Polio virus which has spread to China from Pakistan, affecting at least seven people.

WHO confirms polio outbreak in China
The World Health Organization (WHO) has warned about a dangerous strain of polio virus which has spread to China from Pakistan, affecting at least seven people.

The isolated virus from Chinese patients was identified as a strain of polio called wild poliovirus type 1 (WPV1), which has been genetically associated with the type spreading in Pakistan, WHO announced on Thursday. 

At least seven cases have already been confirmed with WPV1 strain in China's Xinjiang province, which borders Pakistan, in the past two months. 

Poliomyelitis, often called polio or infantile paralysis, is an acute viral infectious disease spread from person to person, primarily via the fecal-oral route. The disease can affect nerves and lead to partial or full paralysis. 

Wild poliovirus type 1 is more dangerous than type 3 because it is more likely to cause paralysis and spreads more easily, warned WHO spokesman Oliver Rosenbauer. 

He urged all countries to strengthen their disease surveillance systems and vaccinate Pakistan travelers against polio. 

The UN health body also warned about a high risk of the virus spreading during Muslim pilgrimages of Umra and the upcoming Hajj in Mecca. 

“The WHO rates as 'high' the risk of further international spread of wild polio virus from Pakistan, particularly given the expected large-scale population movements associated with Umra and the upcoming the coming months,” the organization said. 

After the new polio outbreak, Chinese health authorities have begun investigations for any further cases and launched a mass vaccination campaign in the region.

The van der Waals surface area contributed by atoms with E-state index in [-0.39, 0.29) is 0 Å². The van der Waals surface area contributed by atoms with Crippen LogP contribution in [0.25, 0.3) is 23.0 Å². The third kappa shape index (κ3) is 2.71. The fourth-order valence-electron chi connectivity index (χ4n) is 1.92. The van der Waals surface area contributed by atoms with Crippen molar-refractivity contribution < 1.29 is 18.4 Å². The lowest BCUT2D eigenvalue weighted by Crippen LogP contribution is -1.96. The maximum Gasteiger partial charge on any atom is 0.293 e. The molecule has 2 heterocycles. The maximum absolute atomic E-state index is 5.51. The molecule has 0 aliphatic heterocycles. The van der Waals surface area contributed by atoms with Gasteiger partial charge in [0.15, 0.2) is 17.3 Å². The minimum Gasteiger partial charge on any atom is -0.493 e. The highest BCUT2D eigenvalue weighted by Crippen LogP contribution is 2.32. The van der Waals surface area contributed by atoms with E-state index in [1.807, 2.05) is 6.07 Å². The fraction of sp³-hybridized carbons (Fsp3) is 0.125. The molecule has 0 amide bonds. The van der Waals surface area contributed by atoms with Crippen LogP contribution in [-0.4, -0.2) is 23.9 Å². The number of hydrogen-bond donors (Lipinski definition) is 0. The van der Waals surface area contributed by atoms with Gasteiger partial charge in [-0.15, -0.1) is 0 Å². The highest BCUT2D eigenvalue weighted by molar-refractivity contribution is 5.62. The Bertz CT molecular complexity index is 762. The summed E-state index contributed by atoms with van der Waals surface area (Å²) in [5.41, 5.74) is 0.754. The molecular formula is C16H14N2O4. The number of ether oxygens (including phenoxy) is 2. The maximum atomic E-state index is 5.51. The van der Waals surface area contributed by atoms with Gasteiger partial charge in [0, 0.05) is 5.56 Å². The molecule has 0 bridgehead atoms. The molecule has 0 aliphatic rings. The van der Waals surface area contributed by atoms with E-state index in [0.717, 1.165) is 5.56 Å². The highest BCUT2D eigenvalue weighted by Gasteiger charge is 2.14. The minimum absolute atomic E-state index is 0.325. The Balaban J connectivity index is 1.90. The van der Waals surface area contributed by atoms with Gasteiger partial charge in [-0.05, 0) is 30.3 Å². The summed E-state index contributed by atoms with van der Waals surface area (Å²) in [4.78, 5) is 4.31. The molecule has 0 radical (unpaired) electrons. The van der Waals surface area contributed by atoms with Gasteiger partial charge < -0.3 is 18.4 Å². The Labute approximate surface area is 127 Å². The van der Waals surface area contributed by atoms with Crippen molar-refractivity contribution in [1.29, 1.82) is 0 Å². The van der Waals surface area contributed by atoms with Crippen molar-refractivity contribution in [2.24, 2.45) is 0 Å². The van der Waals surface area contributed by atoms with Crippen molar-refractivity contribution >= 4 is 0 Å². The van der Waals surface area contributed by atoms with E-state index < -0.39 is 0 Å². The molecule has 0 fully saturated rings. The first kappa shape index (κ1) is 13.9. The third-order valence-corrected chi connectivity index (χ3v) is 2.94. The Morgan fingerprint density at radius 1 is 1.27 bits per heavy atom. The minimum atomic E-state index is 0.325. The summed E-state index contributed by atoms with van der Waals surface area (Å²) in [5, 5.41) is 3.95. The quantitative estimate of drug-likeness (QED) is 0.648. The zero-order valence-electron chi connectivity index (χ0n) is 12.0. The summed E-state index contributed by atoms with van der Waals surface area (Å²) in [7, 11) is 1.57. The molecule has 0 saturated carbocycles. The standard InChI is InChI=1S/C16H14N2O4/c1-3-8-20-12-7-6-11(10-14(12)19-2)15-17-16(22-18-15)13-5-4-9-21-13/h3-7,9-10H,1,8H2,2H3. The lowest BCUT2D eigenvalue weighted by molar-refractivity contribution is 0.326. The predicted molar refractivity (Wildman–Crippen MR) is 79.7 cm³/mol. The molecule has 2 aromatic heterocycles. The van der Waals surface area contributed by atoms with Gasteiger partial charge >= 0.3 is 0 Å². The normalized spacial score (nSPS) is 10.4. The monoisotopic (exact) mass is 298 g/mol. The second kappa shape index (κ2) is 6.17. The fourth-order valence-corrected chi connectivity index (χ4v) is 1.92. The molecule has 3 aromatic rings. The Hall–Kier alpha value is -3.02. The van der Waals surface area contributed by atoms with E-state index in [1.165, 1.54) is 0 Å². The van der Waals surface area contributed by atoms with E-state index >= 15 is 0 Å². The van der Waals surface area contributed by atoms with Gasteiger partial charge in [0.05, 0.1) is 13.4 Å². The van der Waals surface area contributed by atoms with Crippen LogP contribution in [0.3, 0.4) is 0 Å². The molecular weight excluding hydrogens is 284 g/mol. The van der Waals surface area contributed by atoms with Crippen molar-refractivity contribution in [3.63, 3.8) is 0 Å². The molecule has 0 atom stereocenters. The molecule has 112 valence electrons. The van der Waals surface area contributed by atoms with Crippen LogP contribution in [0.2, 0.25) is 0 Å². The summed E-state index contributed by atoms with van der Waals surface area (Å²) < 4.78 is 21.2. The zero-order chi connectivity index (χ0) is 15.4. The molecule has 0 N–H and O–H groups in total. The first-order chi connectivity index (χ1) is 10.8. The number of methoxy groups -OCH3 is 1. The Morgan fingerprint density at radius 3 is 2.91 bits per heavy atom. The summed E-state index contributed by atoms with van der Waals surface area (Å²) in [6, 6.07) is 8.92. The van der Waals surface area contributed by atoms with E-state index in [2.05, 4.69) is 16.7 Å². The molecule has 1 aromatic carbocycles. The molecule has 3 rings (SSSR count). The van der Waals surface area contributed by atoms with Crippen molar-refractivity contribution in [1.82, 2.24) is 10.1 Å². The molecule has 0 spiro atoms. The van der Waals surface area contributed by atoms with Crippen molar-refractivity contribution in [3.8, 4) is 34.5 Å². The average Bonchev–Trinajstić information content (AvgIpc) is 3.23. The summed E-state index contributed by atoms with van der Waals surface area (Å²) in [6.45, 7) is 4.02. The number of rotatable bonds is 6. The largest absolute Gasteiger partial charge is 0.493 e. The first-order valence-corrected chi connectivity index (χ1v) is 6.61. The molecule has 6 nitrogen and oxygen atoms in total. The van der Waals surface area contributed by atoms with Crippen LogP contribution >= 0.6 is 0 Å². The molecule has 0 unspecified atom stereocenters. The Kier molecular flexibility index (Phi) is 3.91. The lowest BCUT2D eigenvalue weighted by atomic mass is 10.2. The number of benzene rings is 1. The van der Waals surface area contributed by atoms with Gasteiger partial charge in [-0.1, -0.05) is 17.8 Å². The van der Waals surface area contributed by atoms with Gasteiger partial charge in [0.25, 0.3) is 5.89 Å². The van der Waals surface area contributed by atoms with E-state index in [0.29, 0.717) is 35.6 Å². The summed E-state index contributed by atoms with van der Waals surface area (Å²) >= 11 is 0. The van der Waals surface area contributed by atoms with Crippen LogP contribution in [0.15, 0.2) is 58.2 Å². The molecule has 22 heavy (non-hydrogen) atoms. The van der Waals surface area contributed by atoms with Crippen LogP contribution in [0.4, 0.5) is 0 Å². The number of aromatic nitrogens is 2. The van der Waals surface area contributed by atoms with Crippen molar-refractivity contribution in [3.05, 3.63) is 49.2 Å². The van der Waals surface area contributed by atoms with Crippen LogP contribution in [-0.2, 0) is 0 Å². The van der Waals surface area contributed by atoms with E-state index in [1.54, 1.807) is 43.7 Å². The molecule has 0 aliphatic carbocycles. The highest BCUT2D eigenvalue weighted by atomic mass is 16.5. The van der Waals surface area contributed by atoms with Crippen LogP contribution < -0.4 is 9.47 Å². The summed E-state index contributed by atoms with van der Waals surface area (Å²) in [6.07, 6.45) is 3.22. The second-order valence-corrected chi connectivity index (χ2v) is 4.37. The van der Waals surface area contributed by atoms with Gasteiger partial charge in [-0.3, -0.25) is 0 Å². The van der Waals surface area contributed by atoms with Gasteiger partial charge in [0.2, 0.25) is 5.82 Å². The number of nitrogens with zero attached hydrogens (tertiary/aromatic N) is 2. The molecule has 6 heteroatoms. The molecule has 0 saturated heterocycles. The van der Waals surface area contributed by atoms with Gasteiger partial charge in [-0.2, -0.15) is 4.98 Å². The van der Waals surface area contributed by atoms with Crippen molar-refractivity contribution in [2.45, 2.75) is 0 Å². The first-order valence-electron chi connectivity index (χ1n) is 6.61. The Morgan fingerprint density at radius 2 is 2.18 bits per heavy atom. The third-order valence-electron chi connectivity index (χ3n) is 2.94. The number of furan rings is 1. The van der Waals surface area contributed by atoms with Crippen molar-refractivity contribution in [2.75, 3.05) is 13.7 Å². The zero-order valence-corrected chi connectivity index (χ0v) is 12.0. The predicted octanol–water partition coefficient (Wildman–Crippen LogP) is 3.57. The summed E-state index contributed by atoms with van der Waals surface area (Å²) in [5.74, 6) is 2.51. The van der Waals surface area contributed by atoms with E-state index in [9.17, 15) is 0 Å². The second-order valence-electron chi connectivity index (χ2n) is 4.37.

New York, Sept 21 : The risk of polio spreading from Pakistan is high, particularly given the expected mass travel for the upcoming Muslim pilgrimage to Mecca, the United Nations warned Tuesday, calling for full vigilance abroad and a scaling up of “inadequate” counter-efforts within the country.

“It is important that countries across Asia and the Eastern Mediterranean strengthen disease surveillance for acute flaccid paralysis (AFP), in order to rapidly detect any poliovirus importations and facilitate a rapid response should importation occur,” the UN World Health Organization (WHO) said of the potentially fatal and paralyzing disease.

The Hajj pilgrimage for Muslims is slated to take place in early November.

In a global alert and response update, the agency reported that a wild poliovirus type 1 (WPV1) isolated in China was genetically linked to that currently circulating in Pakistan, where nationwide transmission has so far infected 84 people this year, compared to 48 for the same period of 2010.

Pakistan, one of only four countries where polio remains endemic – the others are Afghanistan, India and Nigeria – has also seen the only wild poliovirus type 3 (WPV3) case in 2011, a strain that is on the verge of elimination in Asia, and WHO urged countries to continue to boost routine immunization coverage against all strains to minimize the impact of any introduction.Polio spreading from Pakistan: WHO

“In 2011, supplementary immunization activities (SIAs) in Pakistan have been inadequate in quality in key high-risk areas,” it said, noting that more than 200,000 children have been regularly missed during SIAs conducted over the last two years in security-compromised parts of the Federally Administered Tribal Areas (FATA), in particular in Khyber agency.

“In addition to challenges relating to reaching children in insecure areas of Khyber Pakhtunkhwa and FATA, significant operational challenges continue to mar the quality of SIAs in accessible areas of Khyber and in other key transmission areas of the country, notably in the provinces of Balochistan and Sindh,” it added, warning that undetected circulation also cannot be ruled out due to persistent sub-national surveillance gaps.